Tursipus gilli and aduncus might be subspecies of T. truncata. Feresa attenuata was once thought extinct as it had been found only off Japan.
Lagenodelphis hosei was originally found in Borneo and was also thought to be extinct.

Whales and Dolphins (Order Cetacea) are a group of mammals that are especially modified for swimming. Their rear legs are undeveloped. Their modified front legs and a streamlined body which tapers into a tail facilitate swimming.

There are two main groups in this order. The fish-eating and the plankton-eating groups. The total number of these marine mammals is about eight-two species. The fish-eating groups contain such animals as the Dolphins and Killer Whales. The plankton-eating groups contain the giant whales that filter the plankton from the sea.

Many authors now separate the two groups of whales and dolphins in order to place the meat-eating dolphins nearer the carnivores.

Some representative whale sizes:

Blue Whale (Baleen)- 100 feet
Finback Whale (Baleen)- 80 feet
Bowhead Whale(Baleen)- 60 feet
Sperm Whale (Sperm)- 60 feet
North Atlantic Right Whale(Baleen)- 60 feet
Rorqual (Baleen)- 60 feet
Humback (Baleen)- 50 feet
Pacific Gray Whale (Baleen)- 45 feet
Bairds Whale (Beaked)- 40 feet
Piked Whale (Baleen)- 33 feet
Bottle-nosed Whale (Beaked)- 30 feet
Killer Whale (Dolphin)- 30 feet
Pigmy Right Whale(Baleen)- 20 feet

Mammals (Class Mammalia), together with the birds, are among the youngest of the classes of animals. In species count, mammals number about fifty-one hundred, trailing reptiles (approximately fifty-five hundred), fish (approximately eighteen thousand), and birds (approximately eighty-six hundred).

There are three sub-types of mammals:

   monotremes, the most primitive:
      Develop in reptilian-like eggs and suckle milk emerging
      (i.e., spiny anteater, duckbilled platypus)

      Newborn emerges very underdeveloped and continue to
      mature in a pouch on its mother's abdomen (i.e., opossums,
      koala, kangaroo)

      Embryo develops within the uterus of the female and is
      dependent on a placenta for nutrition and waste removal
      (i.e., humans, lions, monkeys)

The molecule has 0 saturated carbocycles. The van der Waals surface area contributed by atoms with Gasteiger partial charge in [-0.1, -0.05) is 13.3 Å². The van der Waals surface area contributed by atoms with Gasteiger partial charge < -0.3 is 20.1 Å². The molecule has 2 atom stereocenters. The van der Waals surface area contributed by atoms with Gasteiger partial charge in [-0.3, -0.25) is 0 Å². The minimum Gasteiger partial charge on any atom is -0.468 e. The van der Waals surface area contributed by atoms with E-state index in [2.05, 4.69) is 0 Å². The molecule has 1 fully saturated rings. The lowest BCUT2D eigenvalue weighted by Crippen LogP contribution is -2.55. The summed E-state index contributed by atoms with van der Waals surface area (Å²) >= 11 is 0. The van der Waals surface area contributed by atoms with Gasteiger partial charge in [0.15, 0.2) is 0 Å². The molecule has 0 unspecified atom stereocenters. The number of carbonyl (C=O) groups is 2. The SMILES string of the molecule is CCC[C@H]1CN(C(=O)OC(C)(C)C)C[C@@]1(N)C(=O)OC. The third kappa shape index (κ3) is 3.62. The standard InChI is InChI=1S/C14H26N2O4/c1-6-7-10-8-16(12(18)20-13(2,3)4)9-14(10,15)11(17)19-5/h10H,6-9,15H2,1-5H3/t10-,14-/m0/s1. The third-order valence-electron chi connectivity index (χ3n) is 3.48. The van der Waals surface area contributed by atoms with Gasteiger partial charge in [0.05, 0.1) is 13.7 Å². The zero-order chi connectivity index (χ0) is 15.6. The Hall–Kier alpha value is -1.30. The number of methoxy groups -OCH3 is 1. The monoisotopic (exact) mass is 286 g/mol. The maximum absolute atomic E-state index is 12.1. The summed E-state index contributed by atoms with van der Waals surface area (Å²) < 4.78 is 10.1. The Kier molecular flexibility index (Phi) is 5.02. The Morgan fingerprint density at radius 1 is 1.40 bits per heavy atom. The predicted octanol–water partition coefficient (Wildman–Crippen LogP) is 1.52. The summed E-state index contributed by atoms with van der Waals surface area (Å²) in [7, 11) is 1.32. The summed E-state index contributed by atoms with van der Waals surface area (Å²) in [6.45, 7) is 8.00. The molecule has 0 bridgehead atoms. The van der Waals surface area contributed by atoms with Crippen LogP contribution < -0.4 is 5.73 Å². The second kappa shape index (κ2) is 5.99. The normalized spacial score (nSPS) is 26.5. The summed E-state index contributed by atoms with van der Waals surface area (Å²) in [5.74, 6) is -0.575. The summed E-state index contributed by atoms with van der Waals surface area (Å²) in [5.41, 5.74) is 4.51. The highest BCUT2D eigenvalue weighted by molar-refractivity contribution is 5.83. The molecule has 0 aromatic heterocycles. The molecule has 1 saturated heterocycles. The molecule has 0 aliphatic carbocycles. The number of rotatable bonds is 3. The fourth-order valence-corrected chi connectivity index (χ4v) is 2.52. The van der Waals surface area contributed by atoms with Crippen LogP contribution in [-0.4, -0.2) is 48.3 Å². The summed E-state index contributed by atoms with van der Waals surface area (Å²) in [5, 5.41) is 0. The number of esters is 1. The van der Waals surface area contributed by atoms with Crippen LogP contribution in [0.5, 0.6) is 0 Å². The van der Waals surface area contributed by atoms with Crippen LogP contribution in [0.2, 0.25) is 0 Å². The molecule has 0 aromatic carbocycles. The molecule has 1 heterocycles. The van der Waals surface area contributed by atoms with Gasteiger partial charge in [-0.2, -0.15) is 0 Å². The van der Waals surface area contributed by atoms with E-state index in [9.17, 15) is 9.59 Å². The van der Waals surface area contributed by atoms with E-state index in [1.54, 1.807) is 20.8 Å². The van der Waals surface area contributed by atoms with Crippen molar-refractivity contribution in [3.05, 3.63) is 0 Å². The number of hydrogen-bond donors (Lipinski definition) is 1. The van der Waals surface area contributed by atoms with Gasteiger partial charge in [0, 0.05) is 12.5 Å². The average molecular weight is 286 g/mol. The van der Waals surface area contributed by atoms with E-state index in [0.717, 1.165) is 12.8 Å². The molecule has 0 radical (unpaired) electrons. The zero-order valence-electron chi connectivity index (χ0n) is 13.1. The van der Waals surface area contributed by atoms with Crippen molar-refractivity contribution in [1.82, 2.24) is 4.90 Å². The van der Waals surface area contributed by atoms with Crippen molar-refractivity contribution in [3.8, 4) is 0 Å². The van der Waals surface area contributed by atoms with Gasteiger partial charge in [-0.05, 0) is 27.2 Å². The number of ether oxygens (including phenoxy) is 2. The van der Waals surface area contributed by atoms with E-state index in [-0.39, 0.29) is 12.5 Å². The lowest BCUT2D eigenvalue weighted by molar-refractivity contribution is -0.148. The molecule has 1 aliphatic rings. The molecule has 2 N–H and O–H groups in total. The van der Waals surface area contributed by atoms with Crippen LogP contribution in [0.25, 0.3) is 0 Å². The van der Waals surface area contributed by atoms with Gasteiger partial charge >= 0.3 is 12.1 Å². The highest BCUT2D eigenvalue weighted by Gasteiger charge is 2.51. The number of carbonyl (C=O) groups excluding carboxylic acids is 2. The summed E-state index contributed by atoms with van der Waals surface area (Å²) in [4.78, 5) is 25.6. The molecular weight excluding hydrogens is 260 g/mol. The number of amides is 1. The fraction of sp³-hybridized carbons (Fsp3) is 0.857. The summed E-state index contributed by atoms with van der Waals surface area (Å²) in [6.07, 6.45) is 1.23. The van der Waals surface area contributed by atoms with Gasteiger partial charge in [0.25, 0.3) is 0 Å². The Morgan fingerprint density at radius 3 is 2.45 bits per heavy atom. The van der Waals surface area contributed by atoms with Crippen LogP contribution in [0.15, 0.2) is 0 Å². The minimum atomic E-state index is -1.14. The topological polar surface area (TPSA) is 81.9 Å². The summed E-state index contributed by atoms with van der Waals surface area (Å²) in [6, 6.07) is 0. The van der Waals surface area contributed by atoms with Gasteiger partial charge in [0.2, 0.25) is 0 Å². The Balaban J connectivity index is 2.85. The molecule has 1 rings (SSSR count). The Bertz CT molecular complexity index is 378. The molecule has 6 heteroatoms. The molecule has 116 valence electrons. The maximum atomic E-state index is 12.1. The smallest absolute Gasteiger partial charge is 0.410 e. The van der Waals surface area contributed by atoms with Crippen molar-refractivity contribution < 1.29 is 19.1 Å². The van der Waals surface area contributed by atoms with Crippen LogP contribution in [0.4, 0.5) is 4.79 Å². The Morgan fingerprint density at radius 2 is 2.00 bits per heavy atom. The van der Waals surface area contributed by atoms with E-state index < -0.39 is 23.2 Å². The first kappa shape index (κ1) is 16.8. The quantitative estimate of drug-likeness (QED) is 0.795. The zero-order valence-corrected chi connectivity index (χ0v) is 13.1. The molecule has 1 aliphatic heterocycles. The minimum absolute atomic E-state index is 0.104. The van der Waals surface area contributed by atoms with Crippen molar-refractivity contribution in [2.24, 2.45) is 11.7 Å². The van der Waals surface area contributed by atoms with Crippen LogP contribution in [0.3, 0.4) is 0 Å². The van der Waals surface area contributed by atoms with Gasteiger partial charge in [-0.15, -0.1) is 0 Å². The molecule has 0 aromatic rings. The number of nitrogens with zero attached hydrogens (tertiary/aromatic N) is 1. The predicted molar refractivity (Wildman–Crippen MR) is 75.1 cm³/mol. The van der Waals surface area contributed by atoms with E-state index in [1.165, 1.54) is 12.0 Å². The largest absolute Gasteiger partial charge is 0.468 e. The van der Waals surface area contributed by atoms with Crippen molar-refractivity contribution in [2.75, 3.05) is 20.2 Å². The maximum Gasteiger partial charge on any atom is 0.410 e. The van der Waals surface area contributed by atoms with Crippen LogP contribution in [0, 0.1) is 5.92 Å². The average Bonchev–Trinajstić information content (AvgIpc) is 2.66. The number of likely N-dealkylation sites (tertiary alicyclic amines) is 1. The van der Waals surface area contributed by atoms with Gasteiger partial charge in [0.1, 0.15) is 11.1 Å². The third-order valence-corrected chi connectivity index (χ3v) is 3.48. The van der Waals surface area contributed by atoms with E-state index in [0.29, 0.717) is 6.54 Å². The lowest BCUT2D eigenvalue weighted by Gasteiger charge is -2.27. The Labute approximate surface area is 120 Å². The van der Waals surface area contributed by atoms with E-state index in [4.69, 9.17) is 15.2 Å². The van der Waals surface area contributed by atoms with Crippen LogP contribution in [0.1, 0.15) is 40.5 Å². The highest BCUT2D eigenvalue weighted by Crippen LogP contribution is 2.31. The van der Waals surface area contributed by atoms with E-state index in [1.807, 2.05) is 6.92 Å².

About sixty-five million years ago, the Tertiary era produced thirty-five orders of mammals. Of this number, eighteen have survived to represent Earth's most diversified as well as its most highly developed classification of animals.

Extinction of mammals is fast becoming a serious issue. Duff and Lawson present a list of forty-one extinct species that reached extinction prior to 1800. These forty-one species are not acknowledged in the counts of the various families. Duff and Lawson also present a list of forty-six species including three gazelles, one zebra, one seal, one deer, and one wolf that have probably gone extinct since 1800. These forty-six species are included in the family counts. Science is adding about forty to fifty new species a year to the list. Many of these are the result of divisions of prior species; some are recent discoveries.

Mammals owe their survival to adaptive capabilities that include the ability to exploit whatever sources of food are available to them, as well as their ability to adjust to various climes. Food specialization influenced evolution to such a great extent that the teeth structure can and has been used to provide extensive information on the food needs and various lifestyles of extinct species.

Despite the vast diversity among mammals in terms of size, habitats and adaptations, they share without exception many characteristics such as:  

    a. body hair
    b. mammary glands
    c. certain skull characteristics
    d. four limbs that permit speed
    e. parallel not perpendicular limbs
    f. compartmentalized internal organs
    g. a four-chambered heart and pulmonary circulation

Backboned Animals (Phylum Chordata) are the most advanced group of animals on earth. These animals are characterized by having a spinal cord or backbone. Most members have a clearly defined brain that controls the organism through a spinal cord. Fish, amphibians, reptiles, birds, and mammals are in this phylum.

Currently, some taxonomists believe that the fish should be divided into two groups (sharks and regular fishes) and that there are some other primitive groups in the phylum such as hagfish or lampreys.

Animal Kingdom contains numerous organisms that feed on other animals or plants. Included in the animal kingdom are the lower marine invertebrates such as sponges and corals, the jointed legged animals such as insects and spiders, and the backboned animals such as fish, amphibians, reptiles, birds, and mammals.